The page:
Shock and Support in Chicago Following Photographer Layoffs

ADDITIONAL CONTRIBUTORS Tanya Silverman

By Tanya Silverman

Photo by Stuart Spivack.

Photographers and reporters of the Chicago community and beyond all disagree with the recent decision by The Chicago Sun-Times and its suburban affiliates to lay off all of their full-time still photographers. There is also rampant disapproval of the fact that this newspaper is replacing them by equipping their journalists with iPhones and relying on freelancers.

Initial Disbelief

“I sort of knew it was over when there were extra security guards posted outside of the editorial floor,” says Rob Hart, a photographer who had worked for the Sun-Times Media Group in the Chicago suburbs for the last twelve years, reflecting on the day of the mass lay-off. Hart and 27 other colleagues were called up to the 13th floor of the Holiday Inn, to the Steamboat Room, and were informed in a very brief meeting that they were to be dismissed from the paper.

After this short but shocking meeting, several of the photographers called the Chicago Newspaper Guild, their labor union, to inform its members of this departmental layoff.

“We did not see this happening,” recalls David Pollard, the president of the guild and a journalist of over fifteen years experience. Pollard is not a photographer himself, but has the utmost regard for its place in his field: “In the newspaper business, if you’re a reporter, you definitely want a nice piece of art to go with your story.”

Dismissed… for iPhones?

Alex Garcia, a Chicago-Tribune photojournalist who has been active in addressing the integrity of his profession, tells BTR he was not only “shocked” and “dumbfounded” by the news of the layoffs, but also “insulted” that The Chicago Sun-Times would seriously take “a major metropolitan photography staff department” and inform them that they would be replaced with iPhones. He also views the dismissal to be a poor decision on the part of the newspaper itself, as it’s opened the Sun-Times up to producing a poorer product, along with receiving consequent ridicule.

“The day I got laid off, I had a two-thousand-dollar piece of photo equipment arrive at my house, because they would not give us the gear we needed to do our jobs,” says Rob Hart, noting the irony of the situation. “My gear was broken, so I invested $2,000 into their business; right on the day they said we have no use for you anymore.”

Apart from this layoff occurrence, technological evolution and its effects on photographic practice are obvious and omnipresent in countless ways. The burgeoning digital advancements have transformed the art of capturing and editing a picture to be more accessible and inclusive to anyone of any level. Such evolved facilitation leads only to discount the skills, technique, passion and experience of the professional photographer — especially when compared to a smartphone.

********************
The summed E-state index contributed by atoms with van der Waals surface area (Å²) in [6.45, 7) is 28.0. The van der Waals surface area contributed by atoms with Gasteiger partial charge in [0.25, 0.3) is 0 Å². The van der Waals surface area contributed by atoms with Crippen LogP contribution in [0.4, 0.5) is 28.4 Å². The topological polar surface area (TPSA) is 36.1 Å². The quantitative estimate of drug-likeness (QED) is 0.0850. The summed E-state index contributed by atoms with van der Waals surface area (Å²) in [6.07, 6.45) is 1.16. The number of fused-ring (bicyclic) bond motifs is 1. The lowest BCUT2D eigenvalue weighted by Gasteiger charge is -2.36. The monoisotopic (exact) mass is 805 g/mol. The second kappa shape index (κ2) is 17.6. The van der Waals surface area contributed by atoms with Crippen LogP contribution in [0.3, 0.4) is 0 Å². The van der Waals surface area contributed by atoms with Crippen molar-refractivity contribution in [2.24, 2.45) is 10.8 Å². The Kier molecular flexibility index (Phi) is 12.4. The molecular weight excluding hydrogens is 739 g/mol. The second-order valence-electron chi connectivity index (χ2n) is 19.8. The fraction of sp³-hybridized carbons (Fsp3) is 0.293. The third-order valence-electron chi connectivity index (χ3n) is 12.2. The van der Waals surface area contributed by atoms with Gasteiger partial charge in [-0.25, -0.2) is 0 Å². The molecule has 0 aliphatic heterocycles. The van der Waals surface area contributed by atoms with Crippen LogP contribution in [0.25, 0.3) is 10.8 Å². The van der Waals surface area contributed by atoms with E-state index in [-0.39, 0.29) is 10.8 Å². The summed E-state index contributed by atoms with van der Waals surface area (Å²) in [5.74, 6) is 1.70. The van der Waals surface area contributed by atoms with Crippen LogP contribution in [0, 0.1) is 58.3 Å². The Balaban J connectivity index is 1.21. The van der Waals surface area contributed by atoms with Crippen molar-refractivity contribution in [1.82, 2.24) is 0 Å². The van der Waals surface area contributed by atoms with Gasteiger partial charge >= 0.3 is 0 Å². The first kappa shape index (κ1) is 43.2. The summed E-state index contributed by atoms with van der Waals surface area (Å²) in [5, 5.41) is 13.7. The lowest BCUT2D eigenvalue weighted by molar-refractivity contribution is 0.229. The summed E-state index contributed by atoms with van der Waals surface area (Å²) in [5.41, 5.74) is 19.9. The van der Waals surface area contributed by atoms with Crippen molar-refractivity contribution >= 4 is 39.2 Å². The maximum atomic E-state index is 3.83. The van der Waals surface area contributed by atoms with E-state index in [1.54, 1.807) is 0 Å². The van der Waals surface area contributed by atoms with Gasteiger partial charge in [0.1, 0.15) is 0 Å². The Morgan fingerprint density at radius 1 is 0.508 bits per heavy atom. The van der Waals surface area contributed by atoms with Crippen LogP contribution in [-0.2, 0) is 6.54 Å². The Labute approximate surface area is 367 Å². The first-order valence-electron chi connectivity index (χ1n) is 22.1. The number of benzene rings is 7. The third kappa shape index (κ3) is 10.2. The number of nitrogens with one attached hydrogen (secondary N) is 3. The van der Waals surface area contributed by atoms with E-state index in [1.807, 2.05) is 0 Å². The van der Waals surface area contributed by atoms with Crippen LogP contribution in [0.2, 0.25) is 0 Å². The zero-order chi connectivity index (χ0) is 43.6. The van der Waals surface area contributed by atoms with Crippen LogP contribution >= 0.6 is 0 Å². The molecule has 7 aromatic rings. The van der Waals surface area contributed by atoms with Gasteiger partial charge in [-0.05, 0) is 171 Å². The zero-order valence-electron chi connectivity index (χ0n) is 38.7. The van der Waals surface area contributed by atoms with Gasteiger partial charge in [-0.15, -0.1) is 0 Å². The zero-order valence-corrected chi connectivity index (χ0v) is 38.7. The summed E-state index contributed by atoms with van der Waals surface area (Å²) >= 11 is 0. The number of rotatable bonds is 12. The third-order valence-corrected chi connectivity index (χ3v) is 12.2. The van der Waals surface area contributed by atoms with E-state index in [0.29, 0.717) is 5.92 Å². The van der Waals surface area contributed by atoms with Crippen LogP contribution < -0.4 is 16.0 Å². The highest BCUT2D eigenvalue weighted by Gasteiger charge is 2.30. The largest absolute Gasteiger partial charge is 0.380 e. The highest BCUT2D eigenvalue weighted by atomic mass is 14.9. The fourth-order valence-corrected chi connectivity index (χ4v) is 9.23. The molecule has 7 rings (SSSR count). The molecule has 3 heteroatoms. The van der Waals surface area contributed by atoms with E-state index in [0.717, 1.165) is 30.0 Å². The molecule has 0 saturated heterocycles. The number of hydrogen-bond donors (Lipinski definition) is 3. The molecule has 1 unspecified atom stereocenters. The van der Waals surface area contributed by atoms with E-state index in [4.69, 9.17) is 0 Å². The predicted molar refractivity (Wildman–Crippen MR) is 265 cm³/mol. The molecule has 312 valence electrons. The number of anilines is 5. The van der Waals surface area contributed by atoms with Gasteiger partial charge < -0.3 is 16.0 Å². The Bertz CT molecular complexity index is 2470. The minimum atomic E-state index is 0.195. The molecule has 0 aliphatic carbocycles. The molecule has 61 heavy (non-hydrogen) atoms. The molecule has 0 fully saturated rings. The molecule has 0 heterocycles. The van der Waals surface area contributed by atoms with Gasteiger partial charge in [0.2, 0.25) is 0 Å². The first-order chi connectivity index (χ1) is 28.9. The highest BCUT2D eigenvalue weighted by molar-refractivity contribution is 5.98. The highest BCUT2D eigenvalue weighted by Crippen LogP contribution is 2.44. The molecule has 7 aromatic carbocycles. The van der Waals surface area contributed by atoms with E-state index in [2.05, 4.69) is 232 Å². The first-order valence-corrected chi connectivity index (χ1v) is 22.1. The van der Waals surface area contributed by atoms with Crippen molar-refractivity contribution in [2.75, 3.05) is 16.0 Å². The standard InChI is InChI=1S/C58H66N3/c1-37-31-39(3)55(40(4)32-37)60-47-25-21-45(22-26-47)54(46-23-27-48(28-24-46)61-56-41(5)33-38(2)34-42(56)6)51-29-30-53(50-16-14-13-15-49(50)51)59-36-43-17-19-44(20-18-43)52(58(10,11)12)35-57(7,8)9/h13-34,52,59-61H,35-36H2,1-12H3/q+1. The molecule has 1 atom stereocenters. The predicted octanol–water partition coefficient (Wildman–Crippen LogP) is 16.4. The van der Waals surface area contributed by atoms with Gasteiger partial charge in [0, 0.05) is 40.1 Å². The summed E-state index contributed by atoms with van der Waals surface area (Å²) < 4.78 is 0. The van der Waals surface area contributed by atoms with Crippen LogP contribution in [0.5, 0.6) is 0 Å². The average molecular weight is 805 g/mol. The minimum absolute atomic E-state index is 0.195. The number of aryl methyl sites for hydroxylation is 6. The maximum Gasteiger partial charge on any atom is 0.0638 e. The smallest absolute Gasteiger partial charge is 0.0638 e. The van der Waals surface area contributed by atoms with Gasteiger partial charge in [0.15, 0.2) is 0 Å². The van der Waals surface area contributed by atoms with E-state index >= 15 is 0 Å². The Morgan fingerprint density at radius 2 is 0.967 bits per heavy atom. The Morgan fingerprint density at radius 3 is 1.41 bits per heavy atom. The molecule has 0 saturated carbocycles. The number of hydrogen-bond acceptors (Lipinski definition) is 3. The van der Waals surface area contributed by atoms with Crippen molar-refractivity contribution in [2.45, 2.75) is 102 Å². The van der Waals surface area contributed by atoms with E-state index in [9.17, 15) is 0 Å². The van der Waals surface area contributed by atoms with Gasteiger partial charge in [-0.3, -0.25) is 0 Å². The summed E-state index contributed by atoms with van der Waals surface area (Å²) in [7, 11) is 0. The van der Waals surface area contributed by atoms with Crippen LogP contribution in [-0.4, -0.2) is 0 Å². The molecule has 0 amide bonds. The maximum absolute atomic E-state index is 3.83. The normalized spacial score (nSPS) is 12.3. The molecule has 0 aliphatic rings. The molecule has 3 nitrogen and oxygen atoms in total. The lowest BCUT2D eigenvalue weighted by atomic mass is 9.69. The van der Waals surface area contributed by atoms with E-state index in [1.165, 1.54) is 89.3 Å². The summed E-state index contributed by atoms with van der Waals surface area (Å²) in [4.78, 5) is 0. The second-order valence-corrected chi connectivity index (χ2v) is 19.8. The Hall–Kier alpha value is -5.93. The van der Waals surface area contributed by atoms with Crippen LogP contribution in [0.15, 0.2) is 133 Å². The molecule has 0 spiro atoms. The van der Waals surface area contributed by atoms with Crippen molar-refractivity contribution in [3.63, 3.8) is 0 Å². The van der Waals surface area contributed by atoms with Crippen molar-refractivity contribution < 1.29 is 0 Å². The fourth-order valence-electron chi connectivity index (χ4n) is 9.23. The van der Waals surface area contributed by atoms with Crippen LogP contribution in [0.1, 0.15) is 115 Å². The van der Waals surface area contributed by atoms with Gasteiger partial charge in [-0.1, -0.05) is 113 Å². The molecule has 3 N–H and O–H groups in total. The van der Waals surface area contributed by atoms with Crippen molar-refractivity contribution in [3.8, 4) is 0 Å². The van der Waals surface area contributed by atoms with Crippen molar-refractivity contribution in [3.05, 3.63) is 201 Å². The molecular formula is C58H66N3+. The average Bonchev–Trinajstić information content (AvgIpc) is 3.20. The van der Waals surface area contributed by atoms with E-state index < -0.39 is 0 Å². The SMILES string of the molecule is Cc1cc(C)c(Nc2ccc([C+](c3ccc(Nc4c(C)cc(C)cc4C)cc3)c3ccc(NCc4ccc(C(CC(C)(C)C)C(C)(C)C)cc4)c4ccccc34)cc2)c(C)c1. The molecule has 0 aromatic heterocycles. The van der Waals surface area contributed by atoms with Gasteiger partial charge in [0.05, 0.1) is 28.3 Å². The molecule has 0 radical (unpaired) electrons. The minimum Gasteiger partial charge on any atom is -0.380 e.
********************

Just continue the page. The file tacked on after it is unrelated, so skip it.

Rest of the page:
Whatever photographic gear one utilizes (whether it is an effective darkroom chemical, an automatic photo-editing app on an iPhone, or a high-end digital Cannon lens) is not the most important element of photography, as Hart examines:

“It’s not the tool. It’s the person behind the camera. It’s the heart and the soul and the eye and the twenty years of experience in telling a story.”

Reporting and Photographing: Related (But Not Interchangeable) Skills

The Chicago Newspaper Guild organized a picketing event on Thursday, June 6 in front of the Sun-Times’ headquarters. Robert Hart and David Pollard were among the attendants, along with Pulitzer-Prize winning photographer, John H. White, who was among the recently laid off.

One protester held a particularly pithy sign that read: “I’m a reporter, my photos suck!”

This openly direct message summarizes the way that times have changed, causing both reporters and photographers to be vocal about the other’s importance to news stories.

“If they gave me a notebook and a pen and said, ‘Go report stories,’ without the skills to do it, I probably would not succeed. It might take me a couple years to figure out how to be a great reporter,” says Rob Hart.

“I’ve learned to take halfway decent shots, but I’d never say I was on par with a professional photographer like Mr. White, or any other of the photographers,” says David Pollard.

Although Alex Garcia has taught photography to prospective reporters, and does not doubt that there are individuals who are talented at both disciplines, he realizes that, in most cases, requiring the same person to gather meaningful information and simultaneously capture the appropriate visual aspect would be incredibly difficult without compromising both spheres.

It’s Not Over for Photographers — Or for Expressing Disapproval

The layoff situation has been surprising, unfair and tragic, but Hart has managed to see some positivity to its results. Along with appreciating the support from the local community, he’s also received sympathetic personal e-mails from people all over the world, was interviewed on live radio about the matter, and has been busy picking up photography gigs for outlets like the Chicago Tribune and using his free time to bond with his baby daughter. He also got a laugh out of the parody in Stephen Colbert’s comedic portrayal of the lay-offs on a recent episode of The Colbert Report.

The Chicago Sun-Times is still going forth as a newspaper, and regardless of whether any of the laid-off staff will actually return to their former jobs, this company’s unilateral dismissal has not convinced journalistic professionals, or the public, that iPhones are an acceptable replacement for photography or photographers.

For people in the Chicago area who wish to communicate their concern with the Sun-Times’ decision, the Chicago Newspaper Guild will be holding a rally this Thursday, June 13th, at 100 West Randolph Street.

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